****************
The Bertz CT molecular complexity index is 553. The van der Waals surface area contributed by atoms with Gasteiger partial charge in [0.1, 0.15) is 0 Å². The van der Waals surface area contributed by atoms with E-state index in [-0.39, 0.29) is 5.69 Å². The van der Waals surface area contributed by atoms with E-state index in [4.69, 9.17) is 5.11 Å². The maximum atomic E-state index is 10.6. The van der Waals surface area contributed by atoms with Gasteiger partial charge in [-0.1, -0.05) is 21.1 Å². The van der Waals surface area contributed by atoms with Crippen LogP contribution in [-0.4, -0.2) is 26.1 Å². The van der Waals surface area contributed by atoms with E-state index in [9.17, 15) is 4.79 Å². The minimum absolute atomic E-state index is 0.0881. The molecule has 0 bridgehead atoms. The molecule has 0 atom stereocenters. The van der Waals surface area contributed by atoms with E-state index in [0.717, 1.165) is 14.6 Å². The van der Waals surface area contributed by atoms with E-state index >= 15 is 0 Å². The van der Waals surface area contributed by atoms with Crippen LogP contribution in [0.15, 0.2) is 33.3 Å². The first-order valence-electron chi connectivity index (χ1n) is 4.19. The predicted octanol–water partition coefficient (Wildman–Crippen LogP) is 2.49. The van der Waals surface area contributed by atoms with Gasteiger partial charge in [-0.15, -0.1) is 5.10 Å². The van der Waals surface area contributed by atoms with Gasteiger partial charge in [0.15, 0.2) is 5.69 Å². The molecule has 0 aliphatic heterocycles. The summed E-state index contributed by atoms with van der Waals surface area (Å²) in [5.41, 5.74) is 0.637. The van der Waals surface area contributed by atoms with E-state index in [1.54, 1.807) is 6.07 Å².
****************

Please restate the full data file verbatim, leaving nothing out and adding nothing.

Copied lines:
The Bertz CT molecular complexity index is 553. The van der Waals surface area contributed by atoms with Gasteiger partial charge in [0.1, 0.15) is 0 Å². The van der Waals surface area contributed by atoms with E-state index in [-0.39, 0.29) is 5.69 Å². The van der Waals surface area contributed by atoms with E-state index in [4.69, 9.17) is 5.11 Å². The maximum atomic E-state index is 10.6. The van der Waals surface area contributed by atoms with Gasteiger partial charge in [-0.1, -0.05) is 21.1 Å². The van der Waals surface area contributed by atoms with Crippen LogP contribution in [-0.4, -0.2) is 26.1 Å². The van der Waals surface area contributed by atoms with E-state index in [9.17, 15) is 4.79 Å². The minimum absolute atomic E-state index is 0.0881. The molecule has 0 bridgehead atoms. The molecule has 0 atom stereocenters. The van der Waals surface area contributed by atoms with E-state index in [0.717, 1.165) is 14.6 Å². The van der Waals surface area contributed by atoms with E-state index >= 15 is 0 Å². The van der Waals surface area contributed by atoms with Crippen LogP contribution in [0.15, 0.2) is 33.3 Å². The first-order valence-electron chi connectivity index (χ1n) is 4.19. The predicted octanol–water partition coefficient (Wildman–Crippen LogP) is 2.49. The van der Waals surface area contributed by atoms with Gasteiger partial charge in [-0.15, -0.1) is 5.10 Å². The van der Waals surface area contributed by atoms with Gasteiger partial charge in [0.15, 0.2) is 5.69 Å². The molecule has 0 aliphatic heterocycles. The summed E-state index contributed by atoms with van der Waals surface area (Å²) in [5.41, 5.74) is 0.637. The van der Waals surface area contributed by atoms with E-state index in [1.54, 1.807) is 6.07 Å².